Horror Movie Apreciation Society (Full Version)

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Paap28 -> Horror Movie Apreciation Society (6/8/2007 1:50:30 PM)

How many of you love horror movies this is where u can express your love

paul.mccluskey -> RE: Horror Movie Apreciation Society (6/8/2007 3:58:03 PM)

1. The Exorcist
2. The Shining
3. Dawn of the Dead
4. Halloween
5. The Fog
6. The Omen
7. The Wicker Man
8. Ring
9. A Nightmare on Elm Street
10. The Evil Dead

Paap28 -> RE: Horror Movie Apreciation Society (6/8/2007 6:12:22 PM)

Great DVD collection, you got some true masterpieces in there.
Also a great list of films.


paul.mccluskey -> RE: Horror Movie Apreciation Society (6/8/2007 8:13:28 PM)

Thanks man [;)].  At least no one has said I'm childish 'cause I have a Disney cartoon DVD (Fables).

dj vivace -> RE: Horror Movie Apreciation Society (6/8/2007 8:19:57 PM)

Hey Paap28, may i suggest you come and join in the fun on this thread http://www.empireonline.com/Forum/tm.asp?m=1100947

Some of my favourite horrors would have to be
1-The Exorcist
2-Exorcist 3
3-An American Werewolf In London
4-Alien (all of them!!)
7-The Omen (the god damn ORIGINAL!!!!)
9-In The Mouth of Madness
10-My Little Eye

By the way, these aren't in order [:D] Have a look at my dvd collection, follow the link under my signature.

How could i forget this little gem, Session 9!!!

dj vivace -> RE: Horror Movie Apreciation Society (6/8/2007 8:21:09 PM)


ORIGINAL: paul.mccluskey

Thanks man [;)].  At least no one has said I'm childish 'cause I have a Disney cartoon DVD (Fables).

Nothing wrong with a few cartoons mate, i got some Disney, some Tom and Jerry and some Looney Tunes!!! Classic

paul.mccluskey -> RE: Horror Movie Apreciation Society (6/8/2007 8:31:47 PM)

Thank God there are people who actually appreciate this kind of thing instead of Neds and Chavs who think you're gay if you like Disney.

PS: Paap28, join this thread:


This director is a Master of Horror.

evil bill -> RE: Horror Movie Apreciation Society (6/8/2007 9:01:04 PM)

A L I E N & the rest are great fun too.
EXORCIST 1&3 yes3 belive it or not it's a great sequal.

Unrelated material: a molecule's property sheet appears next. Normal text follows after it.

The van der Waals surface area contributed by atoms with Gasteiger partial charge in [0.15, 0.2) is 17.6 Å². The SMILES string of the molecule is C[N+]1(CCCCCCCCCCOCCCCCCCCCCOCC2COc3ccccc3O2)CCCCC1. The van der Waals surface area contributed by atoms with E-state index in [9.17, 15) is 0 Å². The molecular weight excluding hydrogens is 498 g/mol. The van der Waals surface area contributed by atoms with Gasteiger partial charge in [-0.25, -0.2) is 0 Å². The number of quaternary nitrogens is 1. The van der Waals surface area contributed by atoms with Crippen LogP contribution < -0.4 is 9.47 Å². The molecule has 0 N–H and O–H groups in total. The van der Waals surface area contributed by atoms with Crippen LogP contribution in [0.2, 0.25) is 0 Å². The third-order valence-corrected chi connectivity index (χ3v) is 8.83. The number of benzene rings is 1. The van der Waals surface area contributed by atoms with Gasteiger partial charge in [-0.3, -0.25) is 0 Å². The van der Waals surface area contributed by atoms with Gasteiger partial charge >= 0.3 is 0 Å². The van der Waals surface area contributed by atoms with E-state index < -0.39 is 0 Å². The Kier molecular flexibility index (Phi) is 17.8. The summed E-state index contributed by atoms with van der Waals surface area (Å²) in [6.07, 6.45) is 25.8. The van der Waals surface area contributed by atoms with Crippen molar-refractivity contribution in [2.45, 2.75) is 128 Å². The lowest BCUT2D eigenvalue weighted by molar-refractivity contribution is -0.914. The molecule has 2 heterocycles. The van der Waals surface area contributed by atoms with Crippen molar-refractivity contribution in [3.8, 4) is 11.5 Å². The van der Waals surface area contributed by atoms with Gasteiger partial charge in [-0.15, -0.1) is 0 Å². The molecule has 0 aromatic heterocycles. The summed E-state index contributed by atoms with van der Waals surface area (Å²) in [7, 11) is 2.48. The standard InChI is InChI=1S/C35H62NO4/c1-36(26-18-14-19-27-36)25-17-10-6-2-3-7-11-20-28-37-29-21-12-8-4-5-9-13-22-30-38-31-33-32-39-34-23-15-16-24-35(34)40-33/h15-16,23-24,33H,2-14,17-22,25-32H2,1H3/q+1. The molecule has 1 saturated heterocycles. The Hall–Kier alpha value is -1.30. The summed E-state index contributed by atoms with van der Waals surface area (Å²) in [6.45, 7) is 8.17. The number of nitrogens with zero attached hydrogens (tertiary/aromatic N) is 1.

Tere just a few i could go on and on!!!!!!!!!!!!!!!

Paap28 -> RE: Horror Movie Apreciation Society (7/8/2007 10:10:27 AM)

Has anyone seen that film Misery, it's quite good. Kathy Bates was perfectly cast, what do you think?

clownfoot -> RE: Horror Movie Apreciation Society (7/8/2007 10:42:42 AM)

The Thing - possibly the greatest of all horror movies. Here's why...


John Carpenter once commented that “you’ll never see anything like The Thing again”. Unless old Johnny boy allows for a remake (the treatment many of his earlier films are now receiving) or a much discussed sequel, this statement is likely to hold true for quite some time. Since its release in 1982, the whole bastion of the horror genre has tried, and failed, to deliver anything as eye-opening, visually perplexing, beguiling, claustrophobic, tense, shocking, horrifying or superbly scripted and acted as Carpenter’s re-imaging of Howard Hawks’ 1951 flick ‘The Thing From another World’. Not bad for a remake, huh?

An alien ship crash lands in Antarctica over a millennia ago and is subsequently dug up by a Norwegian science team, awaking the creature aboard from its deep frozen slumber. But this is no ordinary creature. This alien has the capacity to assimilate any biological organism it touches, producing a perfect copy, and only reveals its true form in a defence mechanism of blood soaked tentacles, sharp teeth and an orgy of gore. After devouring its way through the Norwegian camp, The Thing finds company in the presence of an American team of bored and bickering hippies, including enigmatic helicopter pilot R.J MacReady (Kurt Russell). Following one of the greatest monster reveals ever conceived (involving a dog’s head splitting open) and with paranoia and mistrust beginning to splinter the group, MacReady must work out who amongst his colleagues is The Thing before all are transformed into perfect imitations.

Whilst The Thing owes many a nod to the cold war paranoia and assimilation shared by Invasion of the Bodysnatchers (thanks to the themes of John W. Campbell’s original short story “Who Goes There?”), it’s the addition of an enclosed and desolate Antarctic environment, bickering bored scientists played by a wonderful ensemble cast and an original take on the ‘creature feature’ that makes Carpenter’s movie so highly memorable. The crimson bloodbath on show may seem the pre-eminent factor of The Thing, yet the ease with which it moves from horror, to science fiction, to character drama exposes the film as so much more than your typical bog-standard horror flick. Carpenter ensures scenes swing between set pieces of flying gore and dismembered limbs to themes of paranoia and mis-trust to make for an equally compelling exercise in characterisation and suspense.